Bezos' Blue Origin hires lobbyist after 'Space Tax' proposed

This year, the company spent over $1.3 million on lobbying, in addition to $2 million in 2020. Jeff Bezos’ Blue Origin hired Mac Campbell from Capitol Counsel – a lobbyist ... Read more »

Decisions from the ESA Intermediate Ministerial Meeting 2021

Government ministers in charge of space activities in ESA’s Member States today met at an Intermediate Ministerial Meeting held in Matosinhos, Portugal. The Council of Ministers unanimously adopted a Resolution ... Read more »

Turning space junk into rocket fuel

While SpaceX is working hard to make reusable rockets a new reality, the launches still leave behind massive amounts of debris in orbit, posing a potential hazard to communication satellites ... Read more »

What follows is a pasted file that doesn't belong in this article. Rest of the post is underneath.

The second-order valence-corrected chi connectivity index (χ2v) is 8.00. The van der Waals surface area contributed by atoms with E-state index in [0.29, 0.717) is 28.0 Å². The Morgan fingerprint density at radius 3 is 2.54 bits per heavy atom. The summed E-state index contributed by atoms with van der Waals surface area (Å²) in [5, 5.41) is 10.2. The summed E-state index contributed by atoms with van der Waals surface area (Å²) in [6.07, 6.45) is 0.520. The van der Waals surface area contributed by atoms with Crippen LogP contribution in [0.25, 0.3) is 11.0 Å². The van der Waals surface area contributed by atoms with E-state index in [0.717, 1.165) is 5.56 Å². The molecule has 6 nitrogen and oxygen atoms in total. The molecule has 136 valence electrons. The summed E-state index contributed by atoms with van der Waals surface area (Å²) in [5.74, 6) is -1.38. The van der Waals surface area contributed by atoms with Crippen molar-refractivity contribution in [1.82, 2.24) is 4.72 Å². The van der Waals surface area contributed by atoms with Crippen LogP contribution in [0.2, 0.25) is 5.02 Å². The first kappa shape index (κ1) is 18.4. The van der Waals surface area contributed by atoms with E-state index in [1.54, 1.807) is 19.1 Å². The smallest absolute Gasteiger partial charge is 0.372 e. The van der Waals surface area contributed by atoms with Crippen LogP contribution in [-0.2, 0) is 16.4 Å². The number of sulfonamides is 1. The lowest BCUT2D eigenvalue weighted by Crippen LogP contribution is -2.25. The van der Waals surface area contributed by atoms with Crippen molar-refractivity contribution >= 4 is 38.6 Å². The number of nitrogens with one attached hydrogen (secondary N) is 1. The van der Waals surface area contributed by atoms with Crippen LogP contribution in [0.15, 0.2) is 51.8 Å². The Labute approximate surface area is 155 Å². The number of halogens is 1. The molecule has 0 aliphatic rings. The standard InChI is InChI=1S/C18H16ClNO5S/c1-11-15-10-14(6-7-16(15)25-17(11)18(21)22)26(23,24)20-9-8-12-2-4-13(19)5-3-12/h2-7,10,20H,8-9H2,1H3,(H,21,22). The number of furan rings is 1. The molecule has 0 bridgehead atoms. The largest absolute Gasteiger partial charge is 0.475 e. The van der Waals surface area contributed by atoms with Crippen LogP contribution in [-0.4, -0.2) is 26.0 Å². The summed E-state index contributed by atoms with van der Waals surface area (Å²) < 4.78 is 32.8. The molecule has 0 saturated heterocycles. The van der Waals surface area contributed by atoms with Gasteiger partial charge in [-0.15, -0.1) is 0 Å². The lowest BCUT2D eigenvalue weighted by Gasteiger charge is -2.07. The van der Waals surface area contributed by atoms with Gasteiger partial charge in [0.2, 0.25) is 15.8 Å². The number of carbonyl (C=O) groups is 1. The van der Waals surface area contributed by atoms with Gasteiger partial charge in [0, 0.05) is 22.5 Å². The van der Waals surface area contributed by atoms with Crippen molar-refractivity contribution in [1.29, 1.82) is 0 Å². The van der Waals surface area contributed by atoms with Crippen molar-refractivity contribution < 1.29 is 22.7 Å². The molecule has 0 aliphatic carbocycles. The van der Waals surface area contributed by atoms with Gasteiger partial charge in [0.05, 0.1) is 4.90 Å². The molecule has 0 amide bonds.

BlackSky set to expand its EO constellation for real-time global intelligence

BlackSky’s latest satellites reached orbit and delivered first insights within 14 hours of launch. The company’s constellation growth signals a return to space and an increased capacity for global customers. ... Read more »

Japanese space tourists arrive at launch site ahead of ISS trip

Japanese billionaire Yusaku Maezawa arrived at the Baikonur cosmodrome in Kazakhstan on Friday for training ahead of his flight to the International Space Station on a Russian-operated spacecraft. Maezawa’s mission ... Read more »

Bacteria may be key to sustainably extracting earth elements for tech

Rare earth elements from ore are vital for modern life but refining them after mining is costly, harms the environment and mostly occurs abroad. A new study describes a proof ... Read more »

ESA selects revolutionary Venus EnVision mission

EnVision will be ESA’s next Venus orbiter, providing a holistic view of the planet from its inner core to upper atmosphere to determine how and why Venus and Earth evolved ... Read more »

Meet VMS - the briefcase-sized chemistry lab headed to Venus

Short for Venus Mass Spectrometer, VMS is one of five instruments aboard the DAVINCI descent probe. Launching in 2029, DAVINCI will be the first US probe mission to enter Venus’ ... Read more »